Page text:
When the first bombs rang out in Sudan, Amjad, Fatima and Mazin abandoned their paintbrushes, musical instruments and studios, leaving behind the lives they knew for unfamiliar shores.
Now in Egypt, they have sought to bring back the sights and sounds of a long-lost home to an audience of about a hundred, just a stone's throw away from Cairo's iconic Tahrir Square.
Mazin Hamid, a celebrity in his native Khartoum, thrilled the crowd with his homegrown beats at a concert accompanying an exhibition.
When war broke out in his home country last April, Hamid was under a tight deadline to produce the soundtrack for "Goodbye Julia", the first-ever Sudanese film to be screened and awarded at Cannes.
Having already experienced a revolution, a coup and a brutal crackdown on pro-democracy activists in just four years, the 31-year-old producer just locked the door to his studio and kept working.
"In the soundproof walls of the studio" he could only hear the occasional sound of scattered gunshots, Hamid told AFP in Cairo.
But when the sound of fighter jets burst through the walls, "I understood things were serious."
When war broke out in his home country, Mazin Hamid was under a tight deadline to produce the soundtrack for the first-ever Sudanese film to be screened and awarded at Cannes. By Ahmed HASAN (AFP)
The hours of fighting turned into days and months, and the war between the army and the paramilitary Rapid Support Forces would come to grip much of the already impoverished country, with no signs of abating.
The most reliable toll -- over 13,000 dead according to the Armed Conflict Location and Event Data Project -- is a conservative estimate at best.
In the western region of Darfur, the United Nations and international lawyers have warned another wave of ethnic cleansing is taking hold.
With millions displaced, disease outbreaks across the country and a stillborn agricultural season, Sudan has been brought to its knees.
Like more than a million others, Hamid knew he had to leave.
He fled, leaving behind "his instruments and equipment, so as not to attract attention at the checkpoints" set up by soldiers and paramilitary fighters across the city.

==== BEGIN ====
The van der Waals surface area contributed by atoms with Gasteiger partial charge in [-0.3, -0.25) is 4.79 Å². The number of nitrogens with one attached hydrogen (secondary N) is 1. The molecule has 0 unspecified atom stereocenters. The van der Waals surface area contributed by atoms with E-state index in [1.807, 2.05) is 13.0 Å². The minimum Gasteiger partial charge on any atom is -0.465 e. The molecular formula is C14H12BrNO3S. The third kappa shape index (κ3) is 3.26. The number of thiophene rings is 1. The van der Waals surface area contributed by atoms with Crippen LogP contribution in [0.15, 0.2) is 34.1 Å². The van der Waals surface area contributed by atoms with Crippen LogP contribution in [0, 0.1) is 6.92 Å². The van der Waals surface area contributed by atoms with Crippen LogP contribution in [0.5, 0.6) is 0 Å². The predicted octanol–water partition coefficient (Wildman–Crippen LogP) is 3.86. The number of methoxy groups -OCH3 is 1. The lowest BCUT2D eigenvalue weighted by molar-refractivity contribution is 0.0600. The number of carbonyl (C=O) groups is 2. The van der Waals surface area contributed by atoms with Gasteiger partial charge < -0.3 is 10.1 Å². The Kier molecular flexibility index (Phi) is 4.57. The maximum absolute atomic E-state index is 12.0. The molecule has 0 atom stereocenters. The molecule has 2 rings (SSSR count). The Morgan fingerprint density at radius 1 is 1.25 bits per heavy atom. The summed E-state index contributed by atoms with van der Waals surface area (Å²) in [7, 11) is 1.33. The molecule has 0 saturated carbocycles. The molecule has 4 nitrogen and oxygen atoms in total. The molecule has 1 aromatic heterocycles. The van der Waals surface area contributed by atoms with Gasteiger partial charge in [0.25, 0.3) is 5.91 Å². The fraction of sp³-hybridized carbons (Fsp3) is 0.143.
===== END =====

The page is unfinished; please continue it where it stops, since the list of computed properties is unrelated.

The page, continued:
Sudanese visual artist Fatima Ismail looks at one of her creations during an exhibition organised by Sudanese artists at the Goethe Institute in Cairo. By Ahmed HASAN (AFP)
At first, Fatima Ismail holed herself up in her apartment, "in silence for fear of the paramilitaries posted downstairs," she told AFP in Cairo, where artworks depicting her life in exile were on display.
From the first days of the war, stories spread of horrific sexual violence committed by RSF fighters.
"If they had known there were young women in the apartment, it would have been terrible," the 26-year-old said.
She eventually managed to escape, pulling her family onto the first minibus they found, speeding through neighbourhoods in ruins.
Before she left, she sketched every inch of their lives in the apartment -- "my mother cooking", "my father reading the Koran", the everyday memories gone forever.
Now safe in Cairo, she works through her sketches, processing the war through her art after having to relaunch her practice from scratch.
Sudanese guitarist Elzain Ali performs during a concert in Cairo. By Ahmed HASAN (AFP)
"I had to leave without any of my equipment... God and drawing saved me," she said, surrounded by her artwork as music by fellow artists played around her.
Among them was Amjad Badr, 28, who also left his instruments and studio behind in Sudan.
"I'm playing with a guitar a friend lent me," he told AFP at the gathering in Cairo.
'We will return'
After a long journey to Egypt and "11 days spent sleeping", Badr found his way back to music.
"It was extremely important for me to express everything I had been through," he said.
That sentiment is prevalent among Sudanese "artists in Cairo, but also in Nairobi or in Ethiopia," Badr added, referring to some of the destinations where over 1.5 million people have fled.
Over 400,000 have come to Egypt, according to the United Nations.
Images at an exhibition organised by Sudanese artists at Cairo's Goethe Institute -- the UN says more than 400,000 Sudanese are now in Egypt. By Ahmed HASAN (AFP)
Also at the exhibition in Cairo, Hashim Nasr presented stylised photos representing his family -- its missing members, the impact of death and exile, but also of rebirth.
The 33-year-old former dentist made a new home in the coastal city of Alexandria, where he took up photography again.
But there, Nasr told AFP, he "doesn't know anyone".
Without models, he took to photographing his own family.
Far from home and all too aware of the carnage they left behind, the musician Badr said it's hard to find "motivation or inspiration".
But "we will return", he vowed, as though reassuring himself.
"The music scene was really starting to take off before the war, so soon we'll be back, and even stronger."